“Backlight” should not be confused with background lighting. The latter is where a light is used to light the background, the scenery or backdrop. Background lighting typically faces away from the camera. Backlights face toward the camera.

Backlights are used in such a large variety of ways that some practice and experimentation is needed to be able to work out the best way to use them. However, because of the intensity of the light from the back the foreground lighting is often important too. It is not unusual for multiple artificial lights to be needed in order to get the best out of backlights and to keep the balance of lighting good all around the subject.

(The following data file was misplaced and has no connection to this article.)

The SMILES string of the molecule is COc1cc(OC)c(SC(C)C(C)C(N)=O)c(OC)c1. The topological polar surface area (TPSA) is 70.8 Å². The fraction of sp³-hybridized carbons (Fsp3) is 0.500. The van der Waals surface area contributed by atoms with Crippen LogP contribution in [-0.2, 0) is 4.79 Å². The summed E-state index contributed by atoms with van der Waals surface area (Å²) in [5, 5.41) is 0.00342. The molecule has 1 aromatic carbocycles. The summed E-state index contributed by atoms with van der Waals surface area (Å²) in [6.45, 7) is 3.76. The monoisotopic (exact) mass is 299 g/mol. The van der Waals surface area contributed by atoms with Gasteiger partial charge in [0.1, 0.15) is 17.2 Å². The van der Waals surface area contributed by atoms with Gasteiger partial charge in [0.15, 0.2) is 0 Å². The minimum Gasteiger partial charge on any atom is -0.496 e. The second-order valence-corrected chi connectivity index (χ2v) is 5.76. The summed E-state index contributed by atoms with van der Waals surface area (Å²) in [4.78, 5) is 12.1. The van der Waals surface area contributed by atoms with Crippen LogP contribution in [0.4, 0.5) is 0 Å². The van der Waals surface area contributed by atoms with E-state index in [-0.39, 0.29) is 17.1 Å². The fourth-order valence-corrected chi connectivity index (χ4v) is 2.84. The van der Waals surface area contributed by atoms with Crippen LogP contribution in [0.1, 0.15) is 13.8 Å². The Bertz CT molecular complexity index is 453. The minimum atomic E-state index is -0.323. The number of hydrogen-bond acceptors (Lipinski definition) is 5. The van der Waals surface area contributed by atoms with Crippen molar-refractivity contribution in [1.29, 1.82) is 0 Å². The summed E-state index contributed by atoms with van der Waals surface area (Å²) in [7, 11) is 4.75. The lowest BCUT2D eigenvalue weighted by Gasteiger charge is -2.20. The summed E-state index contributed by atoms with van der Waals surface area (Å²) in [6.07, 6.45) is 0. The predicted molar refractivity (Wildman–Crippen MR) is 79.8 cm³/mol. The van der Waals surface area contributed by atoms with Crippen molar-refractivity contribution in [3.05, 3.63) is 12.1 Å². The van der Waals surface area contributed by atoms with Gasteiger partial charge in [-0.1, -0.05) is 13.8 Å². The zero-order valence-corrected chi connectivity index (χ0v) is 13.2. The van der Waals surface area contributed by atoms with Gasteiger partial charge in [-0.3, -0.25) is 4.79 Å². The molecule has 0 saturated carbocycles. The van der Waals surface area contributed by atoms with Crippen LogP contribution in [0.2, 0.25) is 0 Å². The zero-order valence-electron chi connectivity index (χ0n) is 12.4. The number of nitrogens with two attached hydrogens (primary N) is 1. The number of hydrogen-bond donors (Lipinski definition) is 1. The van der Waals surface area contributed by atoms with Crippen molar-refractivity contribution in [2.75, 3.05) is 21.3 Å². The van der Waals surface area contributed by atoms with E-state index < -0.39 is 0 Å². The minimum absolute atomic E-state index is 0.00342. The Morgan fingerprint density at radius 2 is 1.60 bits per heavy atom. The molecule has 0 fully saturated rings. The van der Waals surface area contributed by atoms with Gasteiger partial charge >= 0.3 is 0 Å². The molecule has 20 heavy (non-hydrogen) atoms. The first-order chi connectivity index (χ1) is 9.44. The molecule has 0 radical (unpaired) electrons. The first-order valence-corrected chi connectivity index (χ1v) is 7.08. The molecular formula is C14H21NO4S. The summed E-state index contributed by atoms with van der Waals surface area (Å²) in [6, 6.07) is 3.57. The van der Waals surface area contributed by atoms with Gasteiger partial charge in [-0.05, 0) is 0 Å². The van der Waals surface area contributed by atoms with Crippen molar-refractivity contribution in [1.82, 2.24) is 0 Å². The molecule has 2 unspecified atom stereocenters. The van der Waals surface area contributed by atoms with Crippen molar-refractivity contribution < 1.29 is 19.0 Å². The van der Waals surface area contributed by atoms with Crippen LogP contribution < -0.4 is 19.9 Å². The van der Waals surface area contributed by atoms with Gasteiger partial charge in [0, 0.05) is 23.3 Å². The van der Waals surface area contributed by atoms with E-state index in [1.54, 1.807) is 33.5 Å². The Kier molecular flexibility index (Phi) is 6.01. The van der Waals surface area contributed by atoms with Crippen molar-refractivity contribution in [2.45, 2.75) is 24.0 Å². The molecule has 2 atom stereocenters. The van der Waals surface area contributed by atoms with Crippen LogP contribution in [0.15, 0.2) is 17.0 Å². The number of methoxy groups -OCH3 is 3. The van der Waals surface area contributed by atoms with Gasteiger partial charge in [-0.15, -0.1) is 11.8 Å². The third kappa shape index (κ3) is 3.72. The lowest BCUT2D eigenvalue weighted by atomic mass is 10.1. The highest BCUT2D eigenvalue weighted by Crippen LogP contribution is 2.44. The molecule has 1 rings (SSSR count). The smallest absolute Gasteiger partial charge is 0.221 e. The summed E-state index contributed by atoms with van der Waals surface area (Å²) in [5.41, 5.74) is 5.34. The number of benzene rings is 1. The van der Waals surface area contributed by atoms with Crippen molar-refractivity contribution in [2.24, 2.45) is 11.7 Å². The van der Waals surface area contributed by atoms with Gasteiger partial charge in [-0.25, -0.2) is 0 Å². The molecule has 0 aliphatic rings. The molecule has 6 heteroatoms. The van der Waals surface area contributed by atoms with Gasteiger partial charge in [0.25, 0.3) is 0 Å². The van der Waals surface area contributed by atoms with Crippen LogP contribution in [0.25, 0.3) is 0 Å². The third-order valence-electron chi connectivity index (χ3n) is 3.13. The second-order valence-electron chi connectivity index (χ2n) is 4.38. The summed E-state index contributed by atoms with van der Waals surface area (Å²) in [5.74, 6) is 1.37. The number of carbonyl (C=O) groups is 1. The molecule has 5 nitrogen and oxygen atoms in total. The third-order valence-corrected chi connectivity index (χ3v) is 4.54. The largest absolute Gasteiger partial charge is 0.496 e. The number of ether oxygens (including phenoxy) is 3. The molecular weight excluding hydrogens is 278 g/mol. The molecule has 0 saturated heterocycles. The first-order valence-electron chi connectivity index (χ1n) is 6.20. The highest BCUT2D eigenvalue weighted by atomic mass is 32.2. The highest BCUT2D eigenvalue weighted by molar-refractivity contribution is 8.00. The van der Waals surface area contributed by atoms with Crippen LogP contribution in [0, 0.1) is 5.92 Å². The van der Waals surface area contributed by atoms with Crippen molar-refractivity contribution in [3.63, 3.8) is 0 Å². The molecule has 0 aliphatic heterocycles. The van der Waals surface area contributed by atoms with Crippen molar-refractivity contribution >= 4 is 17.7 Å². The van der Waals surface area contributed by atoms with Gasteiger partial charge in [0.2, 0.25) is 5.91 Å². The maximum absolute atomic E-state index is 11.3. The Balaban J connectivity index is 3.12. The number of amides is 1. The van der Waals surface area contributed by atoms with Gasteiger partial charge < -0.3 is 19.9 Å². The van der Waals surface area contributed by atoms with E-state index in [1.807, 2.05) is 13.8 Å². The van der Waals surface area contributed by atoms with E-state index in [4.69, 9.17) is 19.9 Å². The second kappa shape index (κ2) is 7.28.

Examples of “Studio backlighting” on Google  External link - opens new tab/page
Examples of general “backlight photography” on Google  External link - opens new tab/page

Backlight techniques are very important in photography as they have so many effective outcomes. It is certainly worth practising with your lights or even natural light to try out some of the effects.

By Damon Guy (author and Photokonnexion editor)

Damon Guy - Netkonnexion

Damon Guy (Netkonnexion)

Damon is a writer-photog and editor of this site. He has run some major websites, a computing department and a digital image library. He started out as a trained teacher and now runs training for digital photogs.
See also: Editors ‘Bio’.
By Damon Guy see his profile on Google+.